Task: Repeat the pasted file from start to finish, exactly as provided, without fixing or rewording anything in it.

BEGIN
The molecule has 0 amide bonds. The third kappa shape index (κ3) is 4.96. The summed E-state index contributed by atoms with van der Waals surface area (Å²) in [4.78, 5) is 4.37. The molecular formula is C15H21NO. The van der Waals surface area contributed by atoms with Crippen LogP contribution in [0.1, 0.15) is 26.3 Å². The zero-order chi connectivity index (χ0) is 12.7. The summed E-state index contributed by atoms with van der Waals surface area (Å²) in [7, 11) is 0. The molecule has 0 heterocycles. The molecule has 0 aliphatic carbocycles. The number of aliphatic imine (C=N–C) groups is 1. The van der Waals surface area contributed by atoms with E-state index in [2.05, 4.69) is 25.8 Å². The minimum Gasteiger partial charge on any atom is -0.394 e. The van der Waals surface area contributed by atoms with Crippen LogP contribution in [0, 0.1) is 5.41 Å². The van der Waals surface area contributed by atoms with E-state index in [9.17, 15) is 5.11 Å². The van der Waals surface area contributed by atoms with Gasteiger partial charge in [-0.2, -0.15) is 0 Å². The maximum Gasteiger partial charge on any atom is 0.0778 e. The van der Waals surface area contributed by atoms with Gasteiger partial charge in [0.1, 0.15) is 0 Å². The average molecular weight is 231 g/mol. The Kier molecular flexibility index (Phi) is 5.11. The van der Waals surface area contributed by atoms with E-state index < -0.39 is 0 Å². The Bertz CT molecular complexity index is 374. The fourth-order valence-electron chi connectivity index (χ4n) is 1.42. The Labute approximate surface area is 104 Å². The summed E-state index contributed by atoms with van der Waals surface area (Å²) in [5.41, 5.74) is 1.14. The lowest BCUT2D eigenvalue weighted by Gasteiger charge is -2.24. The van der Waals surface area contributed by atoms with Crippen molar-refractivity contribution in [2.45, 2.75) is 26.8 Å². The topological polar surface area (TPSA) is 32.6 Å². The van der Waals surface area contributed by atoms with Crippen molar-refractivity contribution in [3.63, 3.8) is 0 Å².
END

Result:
The molecule has 0 amide bonds. The third kappa shape index (κ3) is 4.96. The summed E-state index contributed by atoms with van der Waals surface area (Å²) in [4.78, 5) is 4.37. The molecular formula is C15H21NO. The van der Waals surface area contributed by atoms with Crippen LogP contribution in [0.1, 0.15) is 26.3 Å². The zero-order chi connectivity index (χ0) is 12.7. The summed E-state index contributed by atoms with van der Waals surface area (Å²) in [7, 11) is 0. The molecule has 0 heterocycles. The molecule has 0 aliphatic carbocycles. The number of aliphatic imine (C=N–C) groups is 1. The van der Waals surface area contributed by atoms with E-state index in [2.05, 4.69) is 25.8 Å². The minimum Gasteiger partial charge on any atom is -0.394 e. The van der Waals surface area contributed by atoms with Crippen LogP contribution in [0, 0.1) is 5.41 Å². The van der Waals surface area contributed by atoms with E-state index in [9.17, 15) is 5.11 Å². The van der Waals surface area contributed by atoms with Gasteiger partial charge in [-0.2, -0.15) is 0 Å². The maximum Gasteiger partial charge on any atom is 0.0778 e. The van der Waals surface area contributed by atoms with Gasteiger partial charge in [0.1, 0.15) is 0 Å². The average molecular weight is 231 g/mol. The Kier molecular flexibility index (Phi) is 5.11. The van der Waals surface area contributed by atoms with E-state index < -0.39 is 0 Å². The Bertz CT molecular complexity index is 374. The fourth-order valence-electron chi connectivity index (χ4n) is 1.42. The Labute approximate surface area is 104 Å². The summed E-state index contributed by atoms with van der Waals surface area (Å²) in [5.41, 5.74) is 1.14. The lowest BCUT2D eigenvalue weighted by Gasteiger charge is -2.24. The van der Waals surface area contributed by atoms with Crippen molar-refractivity contribution in [2.45, 2.75) is 26.8 Å². The topological polar surface area (TPSA) is 32.6 Å². The van der Waals surface area contributed by atoms with Crippen molar-refractivity contribution in [3.63, 3.8) is 0 Å².